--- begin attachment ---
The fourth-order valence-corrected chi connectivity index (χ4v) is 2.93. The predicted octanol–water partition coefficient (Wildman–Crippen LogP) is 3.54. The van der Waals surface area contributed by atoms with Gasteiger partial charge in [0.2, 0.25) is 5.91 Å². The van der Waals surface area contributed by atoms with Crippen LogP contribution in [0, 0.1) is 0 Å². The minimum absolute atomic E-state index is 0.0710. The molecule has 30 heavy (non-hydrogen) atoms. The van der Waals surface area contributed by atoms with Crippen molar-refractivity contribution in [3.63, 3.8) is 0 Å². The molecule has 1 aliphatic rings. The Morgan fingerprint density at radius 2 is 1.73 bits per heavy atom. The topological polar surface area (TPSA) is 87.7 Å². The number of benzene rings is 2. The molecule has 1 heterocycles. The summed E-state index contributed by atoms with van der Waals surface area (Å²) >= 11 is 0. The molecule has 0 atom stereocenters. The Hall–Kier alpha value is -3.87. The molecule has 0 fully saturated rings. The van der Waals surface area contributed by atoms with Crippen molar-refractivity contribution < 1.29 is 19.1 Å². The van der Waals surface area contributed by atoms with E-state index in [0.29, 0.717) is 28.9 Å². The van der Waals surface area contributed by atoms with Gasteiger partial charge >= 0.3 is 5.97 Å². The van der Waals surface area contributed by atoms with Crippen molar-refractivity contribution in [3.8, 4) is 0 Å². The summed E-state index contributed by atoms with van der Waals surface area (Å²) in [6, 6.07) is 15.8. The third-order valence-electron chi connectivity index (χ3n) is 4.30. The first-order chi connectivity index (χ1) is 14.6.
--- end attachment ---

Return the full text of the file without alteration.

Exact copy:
The fourth-order valence-corrected chi connectivity index (χ4v) is 2.93. The predicted octanol–water partition coefficient (Wildman–Crippen LogP) is 3.54. The van der Waals surface area contributed by atoms with Gasteiger partial charge in [0.2, 0.25) is 5.91 Å². The van der Waals surface area contributed by atoms with Crippen LogP contribution in [0, 0.1) is 0 Å². The minimum absolute atomic E-state index is 0.0710. The molecule has 30 heavy (non-hydrogen) atoms. The van der Waals surface area contributed by atoms with Crippen molar-refractivity contribution in [3.63, 3.8) is 0 Å². The molecule has 1 aliphatic rings. The Morgan fingerprint density at radius 2 is 1.73 bits per heavy atom. The topological polar surface area (TPSA) is 87.7 Å². The number of benzene rings is 2. The molecule has 1 heterocycles. The summed E-state index contributed by atoms with van der Waals surface area (Å²) >= 11 is 0. The molecule has 0 atom stereocenters. The Hall–Kier alpha value is -3.87. The molecule has 0 fully saturated rings. The van der Waals surface area contributed by atoms with Crippen molar-refractivity contribution < 1.29 is 19.1 Å². The van der Waals surface area contributed by atoms with E-state index in [0.29, 0.717) is 28.9 Å². The van der Waals surface area contributed by atoms with Gasteiger partial charge >= 0.3 is 5.97 Å². The van der Waals surface area contributed by atoms with Crippen molar-refractivity contribution in [3.8, 4) is 0 Å². The summed E-state index contributed by atoms with van der Waals surface area (Å²) in [6, 6.07) is 15.8. The third-order valence-electron chi connectivity index (χ3n) is 4.30. The first-order chi connectivity index (χ1) is 14.6.